Low Metal Content
- Published: Friday, 08 July 2011 04:43
Bomb Tricks and Techniques in Afghanistan
08 July 2011
The enemy sees our people use metal detectors every day. Last time I was with the British, hardly a step was taken without waving the divining rod over the ground. You try to step into the step of the troop in front of you, and there are times when you don’t even take a single step off that hairline, intermittent path unless you are in a firefight. But even on paths that are “cleared,” if only by a metal detector and then only the precise footsteps you are trying to match—which dangerously refocuses your attention—that is not enough. Expertly trained dogs won’t do it. They are highly useful in equally highly constrained ways. Dogs will walk right over a bomb and must be kept cool like a tuna sandwich or, at best, they won’t work. Their attention span in the heat wanders like that of a puppy. In the heat of southern Afghanistan, dogs don’t look for bombs; they seek shade and water and quickly become a liability.
The “cleared” path is not cleared. The only part that has been pressure-tested has a boot print as a seal of approval, and that’s only true on ground where you can see a boot print. Even on soft ground, you can only see boot prints during daylight. At night you only use flashlights after someone is wounded or killed. Still, the boot print stamp of approval is worth little more than an Afghan promissory note. Oftentimes the first trooper who steps on a trigger does not get blown up. It might be the third or fourth or seventh. Others already have stepped on the trigger but it did not fire. Even that is not the rest of the story. The bomb itself often is not with the trigger. The man who steps on a simple land mine is the man who bears the brunt. But with these IEDs, the trigger might detonate multiple explosives “daisy chained” along the way.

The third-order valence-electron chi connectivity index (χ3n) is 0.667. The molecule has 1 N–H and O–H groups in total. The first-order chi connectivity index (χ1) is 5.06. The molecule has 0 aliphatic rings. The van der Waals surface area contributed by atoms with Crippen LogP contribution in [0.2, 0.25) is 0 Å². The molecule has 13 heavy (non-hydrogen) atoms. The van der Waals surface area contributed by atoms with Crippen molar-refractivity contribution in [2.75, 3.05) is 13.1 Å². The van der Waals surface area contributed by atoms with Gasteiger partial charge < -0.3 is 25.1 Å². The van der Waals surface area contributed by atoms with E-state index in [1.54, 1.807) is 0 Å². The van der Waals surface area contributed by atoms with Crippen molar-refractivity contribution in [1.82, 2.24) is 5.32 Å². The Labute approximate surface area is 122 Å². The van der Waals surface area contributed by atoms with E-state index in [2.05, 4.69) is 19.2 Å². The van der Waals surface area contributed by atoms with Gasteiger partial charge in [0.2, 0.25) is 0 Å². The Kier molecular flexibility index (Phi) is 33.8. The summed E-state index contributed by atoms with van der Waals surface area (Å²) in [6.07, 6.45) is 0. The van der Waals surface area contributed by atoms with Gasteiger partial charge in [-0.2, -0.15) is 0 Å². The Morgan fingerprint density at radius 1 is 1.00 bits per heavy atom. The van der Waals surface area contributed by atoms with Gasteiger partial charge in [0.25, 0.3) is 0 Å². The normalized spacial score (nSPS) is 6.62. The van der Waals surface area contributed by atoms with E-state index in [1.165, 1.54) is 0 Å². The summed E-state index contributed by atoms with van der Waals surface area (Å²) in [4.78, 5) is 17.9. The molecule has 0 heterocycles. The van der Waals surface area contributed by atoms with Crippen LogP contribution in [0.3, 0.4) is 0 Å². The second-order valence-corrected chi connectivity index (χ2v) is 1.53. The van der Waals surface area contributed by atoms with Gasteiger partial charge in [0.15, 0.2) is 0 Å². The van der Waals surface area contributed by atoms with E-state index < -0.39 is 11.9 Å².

To foil the first line of defense, the enemy has created low metal content triggers. Some are of plastic or wood. Others use the carbon rod component of D-cell batteries. The enemy knows that our metal detectors will miss the conductive carbon rod, and so they pull these out. Batteries that have been ripped apart is bad sign.
Invariably someone will cry OPSEC violation here. It’s not; I learned this from the enemy. Their OPSEC has been violated, not ours. That they know that we know that they know that we know they use RPGs; is not an OPSEC violation. Nor is this.
The carbon rods are installed in an improvised crush plate.
Foam separates the rods and sometimes the first person to step on it does not sufficiently crush the foam. The relatively low metal in the wires might be missed by the detector.
Connection is made and detonation occurs.
The improvised explosives are often found in these bright jugs. These jugs often contain an anti-handling device and when the jug is disturbed, it explodes.
The many tricks are evolving.